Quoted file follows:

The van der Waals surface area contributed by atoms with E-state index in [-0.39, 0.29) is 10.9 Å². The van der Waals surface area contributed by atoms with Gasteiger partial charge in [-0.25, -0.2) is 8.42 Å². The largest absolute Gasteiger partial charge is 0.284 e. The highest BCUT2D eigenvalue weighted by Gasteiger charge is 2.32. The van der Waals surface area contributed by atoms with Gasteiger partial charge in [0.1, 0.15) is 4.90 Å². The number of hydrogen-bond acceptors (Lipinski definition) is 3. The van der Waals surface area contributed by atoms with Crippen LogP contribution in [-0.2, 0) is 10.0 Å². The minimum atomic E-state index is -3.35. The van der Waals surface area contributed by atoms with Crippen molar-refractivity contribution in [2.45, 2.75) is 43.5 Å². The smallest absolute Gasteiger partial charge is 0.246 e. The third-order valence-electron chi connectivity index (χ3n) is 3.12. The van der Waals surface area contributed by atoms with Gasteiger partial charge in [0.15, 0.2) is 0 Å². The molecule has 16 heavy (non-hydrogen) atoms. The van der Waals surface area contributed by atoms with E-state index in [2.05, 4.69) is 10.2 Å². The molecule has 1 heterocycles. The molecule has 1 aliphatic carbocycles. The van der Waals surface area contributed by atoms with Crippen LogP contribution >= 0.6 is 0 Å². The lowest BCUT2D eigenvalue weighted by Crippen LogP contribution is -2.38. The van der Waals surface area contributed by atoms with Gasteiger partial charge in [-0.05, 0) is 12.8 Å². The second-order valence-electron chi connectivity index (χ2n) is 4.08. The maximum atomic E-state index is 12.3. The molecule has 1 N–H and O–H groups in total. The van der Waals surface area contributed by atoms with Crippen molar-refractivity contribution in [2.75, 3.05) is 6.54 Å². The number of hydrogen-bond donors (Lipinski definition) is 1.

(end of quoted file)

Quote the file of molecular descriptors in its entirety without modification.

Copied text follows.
The van der Waals surface area contributed by atoms with E-state index in [-0.39, 0.29) is 10.9 Å². The van der Waals surface area contributed by atoms with Gasteiger partial charge in [-0.25, -0.2) is 8.42 Å². The largest absolute Gasteiger partial charge is 0.284 e. The highest BCUT2D eigenvalue weighted by Gasteiger charge is 2.32. The van der Waals surface area contributed by atoms with Gasteiger partial charge in [0.1, 0.15) is 4.90 Å². The number of hydrogen-bond acceptors (Lipinski definition) is 3. The van der Waals surface area contributed by atoms with Crippen LogP contribution in [-0.2, 0) is 10.0 Å². The minimum atomic E-state index is -3.35. The van der Waals surface area contributed by atoms with Crippen molar-refractivity contribution in [2.45, 2.75) is 43.5 Å². The smallest absolute Gasteiger partial charge is 0.246 e. The third-order valence-electron chi connectivity index (χ3n) is 3.12. The van der Waals surface area contributed by atoms with Gasteiger partial charge in [0.15, 0.2) is 0 Å². The molecule has 16 heavy (non-hydrogen) atoms. The van der Waals surface area contributed by atoms with E-state index in [2.05, 4.69) is 10.2 Å². The molecule has 1 heterocycles. The molecule has 1 aliphatic carbocycles. The van der Waals surface area contributed by atoms with Crippen LogP contribution >= 0.6 is 0 Å². The lowest BCUT2D eigenvalue weighted by Crippen LogP contribution is -2.38. The van der Waals surface area contributed by atoms with Gasteiger partial charge in [-0.05, 0) is 12.8 Å². The second-order valence-electron chi connectivity index (χ2n) is 4.08. The maximum atomic E-state index is 12.3. The molecule has 1 N–H and O–H groups in total. The van der Waals surface area contributed by atoms with Crippen molar-refractivity contribution in [2.75, 3.05) is 6.54 Å². The number of hydrogen-bond donors (Lipinski definition) is 1.